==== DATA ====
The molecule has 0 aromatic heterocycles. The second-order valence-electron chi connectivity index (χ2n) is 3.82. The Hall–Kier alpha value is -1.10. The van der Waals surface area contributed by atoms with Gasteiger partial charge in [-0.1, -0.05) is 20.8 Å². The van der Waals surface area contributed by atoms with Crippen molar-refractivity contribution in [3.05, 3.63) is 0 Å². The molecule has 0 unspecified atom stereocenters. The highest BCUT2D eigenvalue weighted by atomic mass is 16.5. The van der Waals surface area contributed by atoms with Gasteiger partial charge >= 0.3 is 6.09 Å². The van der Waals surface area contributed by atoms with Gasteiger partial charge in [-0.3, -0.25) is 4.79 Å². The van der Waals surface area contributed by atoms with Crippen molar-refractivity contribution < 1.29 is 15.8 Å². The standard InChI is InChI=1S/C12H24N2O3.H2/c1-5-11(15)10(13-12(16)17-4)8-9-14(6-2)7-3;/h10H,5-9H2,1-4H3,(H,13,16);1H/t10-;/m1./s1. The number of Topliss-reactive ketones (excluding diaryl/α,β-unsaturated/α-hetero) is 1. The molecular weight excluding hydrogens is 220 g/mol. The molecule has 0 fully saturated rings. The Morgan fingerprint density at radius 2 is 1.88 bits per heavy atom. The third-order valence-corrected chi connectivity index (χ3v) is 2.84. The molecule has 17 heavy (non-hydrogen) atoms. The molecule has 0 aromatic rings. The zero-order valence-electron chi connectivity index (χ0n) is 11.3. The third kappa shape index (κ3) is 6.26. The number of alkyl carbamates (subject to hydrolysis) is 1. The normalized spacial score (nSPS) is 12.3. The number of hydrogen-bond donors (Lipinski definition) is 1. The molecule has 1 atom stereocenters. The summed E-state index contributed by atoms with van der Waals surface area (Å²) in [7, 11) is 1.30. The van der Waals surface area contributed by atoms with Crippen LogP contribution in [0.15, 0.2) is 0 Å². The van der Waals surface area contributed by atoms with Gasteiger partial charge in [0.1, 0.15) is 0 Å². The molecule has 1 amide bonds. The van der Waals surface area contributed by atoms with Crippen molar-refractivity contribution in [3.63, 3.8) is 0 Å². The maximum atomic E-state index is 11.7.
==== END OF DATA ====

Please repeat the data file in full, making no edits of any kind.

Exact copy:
The molecule has 0 aromatic heterocycles. The second-order valence-electron chi connectivity index (χ2n) is 3.82. The Hall–Kier alpha value is -1.10. The van der Waals surface area contributed by atoms with Gasteiger partial charge in [-0.1, -0.05) is 20.8 Å². The van der Waals surface area contributed by atoms with Crippen molar-refractivity contribution in [3.05, 3.63) is 0 Å². The molecule has 0 unspecified atom stereocenters. The highest BCUT2D eigenvalue weighted by atomic mass is 16.5. The van der Waals surface area contributed by atoms with Gasteiger partial charge >= 0.3 is 6.09 Å². The van der Waals surface area contributed by atoms with Gasteiger partial charge in [-0.3, -0.25) is 4.79 Å². The van der Waals surface area contributed by atoms with Crippen molar-refractivity contribution < 1.29 is 15.8 Å². The standard InChI is InChI=1S/C12H24N2O3.H2/c1-5-11(15)10(13-12(16)17-4)8-9-14(6-2)7-3;/h10H,5-9H2,1-4H3,(H,13,16);1H/t10-;/m1./s1. The number of Topliss-reactive ketones (excluding diaryl/α,β-unsaturated/α-hetero) is 1. The molecular weight excluding hydrogens is 220 g/mol. The molecule has 0 fully saturated rings. The Morgan fingerprint density at radius 2 is 1.88 bits per heavy atom. The third-order valence-corrected chi connectivity index (χ3v) is 2.84. The molecule has 17 heavy (non-hydrogen) atoms. The molecule has 0 aromatic rings. The zero-order valence-electron chi connectivity index (χ0n) is 11.3. The third kappa shape index (κ3) is 6.26. The number of alkyl carbamates (subject to hydrolysis) is 1. The normalized spacial score (nSPS) is 12.3. The number of hydrogen-bond donors (Lipinski definition) is 1. The molecule has 1 atom stereocenters. The summed E-state index contributed by atoms with van der Waals surface area (Å²) in [7, 11) is 1.30. The van der Waals surface area contributed by atoms with Crippen LogP contribution in [0.15, 0.2) is 0 Å². The van der Waals surface area contributed by atoms with Gasteiger partial charge in [0.1, 0.15) is 0 Å². The molecule has 1 amide bonds. The van der Waals surface area contributed by atoms with Crippen molar-refractivity contribution in [3.63, 3.8) is 0 Å². The maximum atomic E-state index is 11.7.